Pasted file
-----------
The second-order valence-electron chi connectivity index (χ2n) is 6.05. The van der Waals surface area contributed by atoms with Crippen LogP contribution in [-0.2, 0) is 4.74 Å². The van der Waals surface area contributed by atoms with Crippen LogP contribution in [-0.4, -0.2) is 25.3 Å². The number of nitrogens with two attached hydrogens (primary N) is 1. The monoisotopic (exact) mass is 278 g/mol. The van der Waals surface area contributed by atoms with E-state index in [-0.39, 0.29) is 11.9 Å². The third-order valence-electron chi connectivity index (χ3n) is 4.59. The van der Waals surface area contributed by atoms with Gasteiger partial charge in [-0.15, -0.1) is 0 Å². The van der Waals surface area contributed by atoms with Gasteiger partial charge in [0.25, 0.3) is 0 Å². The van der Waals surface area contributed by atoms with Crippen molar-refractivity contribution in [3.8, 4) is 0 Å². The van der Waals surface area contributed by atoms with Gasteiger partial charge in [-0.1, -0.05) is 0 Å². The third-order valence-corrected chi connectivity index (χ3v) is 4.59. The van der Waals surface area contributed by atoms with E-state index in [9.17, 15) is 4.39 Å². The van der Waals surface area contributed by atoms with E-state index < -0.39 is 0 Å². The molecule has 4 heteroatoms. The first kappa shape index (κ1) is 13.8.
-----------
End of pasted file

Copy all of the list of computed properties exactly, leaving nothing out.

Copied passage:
The second-order valence-electron chi connectivity index (χ2n) is 6.05. The van der Waals surface area contributed by atoms with Crippen LogP contribution in [-0.2, 0) is 4.74 Å². The van der Waals surface area contributed by atoms with Crippen LogP contribution in [-0.4, -0.2) is 25.3 Å². The number of nitrogens with two attached hydrogens (primary N) is 1. The monoisotopic (exact) mass is 278 g/mol. The van der Waals surface area contributed by atoms with E-state index in [-0.39, 0.29) is 11.9 Å². The third-order valence-electron chi connectivity index (χ3n) is 4.59. The van der Waals surface area contributed by atoms with Gasteiger partial charge in [-0.15, -0.1) is 0 Å². The van der Waals surface area contributed by atoms with Gasteiger partial charge in [0.25, 0.3) is 0 Å². The van der Waals surface area contributed by atoms with Crippen molar-refractivity contribution in [3.8, 4) is 0 Å². The van der Waals surface area contributed by atoms with Gasteiger partial charge in [-0.1, -0.05) is 0 Å². The third-order valence-corrected chi connectivity index (χ3v) is 4.59. The van der Waals surface area contributed by atoms with E-state index in [9.17, 15) is 4.39 Å². The van der Waals surface area contributed by atoms with E-state index < -0.39 is 0 Å². The molecule has 4 heteroatoms. The first kappa shape index (κ1) is 13.8.